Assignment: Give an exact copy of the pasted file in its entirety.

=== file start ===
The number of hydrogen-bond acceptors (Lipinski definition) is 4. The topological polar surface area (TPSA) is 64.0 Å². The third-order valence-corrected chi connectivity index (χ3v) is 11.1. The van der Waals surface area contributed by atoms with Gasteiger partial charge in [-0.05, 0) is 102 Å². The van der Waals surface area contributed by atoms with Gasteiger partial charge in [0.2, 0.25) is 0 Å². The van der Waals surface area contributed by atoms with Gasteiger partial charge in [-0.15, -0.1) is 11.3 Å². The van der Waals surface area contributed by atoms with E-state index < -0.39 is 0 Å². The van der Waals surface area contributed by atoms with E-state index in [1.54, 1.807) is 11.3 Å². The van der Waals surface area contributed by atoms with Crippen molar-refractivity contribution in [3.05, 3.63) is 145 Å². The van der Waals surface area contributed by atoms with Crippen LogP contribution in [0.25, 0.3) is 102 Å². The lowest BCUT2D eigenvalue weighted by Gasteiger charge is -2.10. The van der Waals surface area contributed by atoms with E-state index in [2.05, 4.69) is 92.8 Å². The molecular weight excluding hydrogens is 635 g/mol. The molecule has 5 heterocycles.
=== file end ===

The number of hydrogen-bond acceptors (Lipinski definition) is 4. The topological polar surface area (TPSA) is 64.0 Å². The third-order valence-corrected chi connectivity index (χ3v) is 11.1. The van der Waals surface area contributed by atoms with Gasteiger partial charge in [-0.05, 0) is 102 Å². The van der Waals surface area contributed by atoms with Gasteiger partial charge in [0.2, 0.25) is 0 Å². The van der Waals surface area contributed by atoms with Gasteiger partial charge in [-0.15, -0.1) is 11.3 Å². The van der Waals surface area contributed by atoms with E-state index < -0.39 is 0 Å². The van der Waals surface area contributed by atoms with E-state index in [1.54, 1.807) is 11.3 Å². The van der Waals surface area contributed by atoms with Crippen molar-refractivity contribution in [3.05, 3.63) is 145 Å². The van der Waals surface area contributed by atoms with Crippen LogP contribution in [0.25, 0.3) is 102 Å². The lowest BCUT2D eigenvalue weighted by Gasteiger charge is -2.10. The van der Waals surface area contributed by atoms with E-state index in [2.05, 4.69) is 92.8 Å². The molecular weight excluding hydrogens is 635 g/mol. The molecule has 5 heterocycles.